It is often said that stock markets climb a wall of worry. This makes sense, since historically the market has gone up over time and there always seems to be something to worry about. 2021 is no exception. Year-to-date (through October), the S&P 500 is up about 19%. The S&P 500 Index is widely regarded as the best single gauge of the U.S. equity market. It includes 500 leading companies in leading industries of the U.S. economy. The index focuses on the large-cap segment of the market and covers approximately 75% of the U.S. The index includes dividends reinvested. An investment cannot be made directly in an index.
There has been strong equity performance despite the delta variant, extreme political partisanship, and debt and inflation concerns, just to name a few of the current headlines.
Investors worry about volatility. We even worry when there isn’t volatility! In fact, absence of volatility may make us concerned about complacency or what we might be missing. In other words, there is always a reason for investors to worry about something.1
Emotions and Investing
It is no surprise that investing can generate a lot of emotions—after all, investors are putting their nest egg at risk while at the same time contending with market uncertainty and doubt. The only thing we can say with any certainty is that most short-term market forecasts will be wrong. The lack of accurate predictions combined with headlines of day and short-term market movements will inevitably make people feel either fearful or greedy. However, it’s when these emotions influence behavior that most investors, on their own, can end up with poor outcomes.
The first rule of investing is to buy low, sell high. However, when markets grow volatile, investors driven by emotions tend not to buy more and will often sell. When markets are calm and moving steadily upward, they grow more confident, and it’s at those times they invest more. Dalbar, a company that studies investor behavior and analyzes investor market returns, conducts a famous study tracking the returns of the average equity fund investor versus the market, and for the twenty-year period ending December 31, 2020, the average investor underperformed the market by 1.5% per year. On a cumulative basis, this ends up being 35% underperformance.2 So what is an investor to do?
Establish a Plan
“If you fail to plan, you are planning to fail.” —Benjamin Franklin. The upfront financial planning process is an invaluable tool to not only gather and document specific information about you as an investor—your goals, time horizon, tax sensitivity, risk tolerance (or intolerance), etc.—but it’s also an opportunity to connect the emotional and practical aspects of what will ultimately be the investment strategy. The planning process is also an opportune time to talk about the circumstances that would drive rebalancing considerations or a change to the portfolio/plan.3 Establishing, documenting, and, most importantly, revisiting the plan is an effective way to make grounded decisions rather than ones influenced
Stick to the Plan
In one of his annual letters to shareholders, Warren Buffett wrote that it only takes two things to invest successfully: “having a sound plan and sticking to it.” It sounds so easy, but sticking to the plan is the much harder part. While some changes to the portfolio strategy over time are warranted, too often, clients are influenced by the headlines of the day, which make them think required changes to the investment strategy should be more frequent than they are. It should be the headlines of a client’s life—a pending retirement, unexpected cash needs, inheritance, marriage or divorce, the birth of a child, etc.—that drive the investment strategy, not today’s news.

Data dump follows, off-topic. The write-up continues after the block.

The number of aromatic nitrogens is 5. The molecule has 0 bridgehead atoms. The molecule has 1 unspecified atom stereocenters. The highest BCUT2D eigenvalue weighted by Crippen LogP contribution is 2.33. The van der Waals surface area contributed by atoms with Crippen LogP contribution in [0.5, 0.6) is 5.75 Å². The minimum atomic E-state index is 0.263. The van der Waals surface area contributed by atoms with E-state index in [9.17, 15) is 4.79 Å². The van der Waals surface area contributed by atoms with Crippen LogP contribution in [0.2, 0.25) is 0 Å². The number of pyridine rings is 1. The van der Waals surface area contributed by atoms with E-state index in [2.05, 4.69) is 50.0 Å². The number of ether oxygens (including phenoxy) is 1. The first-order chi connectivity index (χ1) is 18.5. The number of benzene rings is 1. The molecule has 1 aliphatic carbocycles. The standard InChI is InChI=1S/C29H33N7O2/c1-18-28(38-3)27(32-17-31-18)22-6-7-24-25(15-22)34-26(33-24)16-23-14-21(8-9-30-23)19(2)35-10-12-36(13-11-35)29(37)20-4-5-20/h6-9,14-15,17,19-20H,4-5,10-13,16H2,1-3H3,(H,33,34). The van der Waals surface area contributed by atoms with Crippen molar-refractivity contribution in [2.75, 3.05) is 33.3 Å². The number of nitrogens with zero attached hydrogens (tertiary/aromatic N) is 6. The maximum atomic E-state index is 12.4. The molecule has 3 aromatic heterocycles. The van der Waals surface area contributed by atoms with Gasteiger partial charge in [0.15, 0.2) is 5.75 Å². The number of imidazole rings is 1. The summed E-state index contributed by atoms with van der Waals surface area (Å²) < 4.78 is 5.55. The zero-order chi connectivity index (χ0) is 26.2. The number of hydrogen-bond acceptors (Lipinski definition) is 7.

Similar to the importance of an effective coach in sports, at RMB, we firmly believe an advisor plays a crucial role as the coach for our clients. Your advisor not only helps you to establish, document, and stick to a plan, but as they get to know you and your family on a deeper level, they can help you navigate uncertainty and doubt, take advantage of opportunities, make changes to your plan when necessary, and ultimately help you stay on the path to reaching your goals.
- ©2021 The Behavioral Finance Network. Used with permission.
- Dalbar 2021 QAIB Report for the period ending 12/31/20.
- The Vanguard Advisor’s Alpha guide to proactive behavioral coaching, 11/2018.
The opinions and analyses expressed in this communication are based on RMB Capital’s research and professional experience and are expressed as of the mailing date of this communication. Certain information expressed represents an assessment at a specific point in time and is not intended to be a forecast or guarantee of future results, nor is it intended to speak to any future time periods. RMB Capital makes no warranty or representation, express or implied, nor does RMB Capital accept any liability, with respect to the information and data set forth herein, and RMB Capital specifically disclaims any duty to update any of the information and data contained in this communication. The information and data in this communication do not constitute legal, tax, accounting, investment, or other professional advice. An investment cannot be made directly in an index. The index data assumes reinvestment of all income and does not bear fees, taxes, or transaction costs. The investment strategy and types of securities held by the comparison index may be substantially different from the investment strategy and types of securities held by your account. Certified Financial Planner Board of Standards, Inc., owns the certification marks CFP®, Certified Financial Planner™, and federally registered CFP (with flame design) in the United States, which it awards to individuals who successfully complete the CFP Board’s initial and ongoing certification requirements. The Chartered Financial Analyst® marks are the property of the CFA Institute.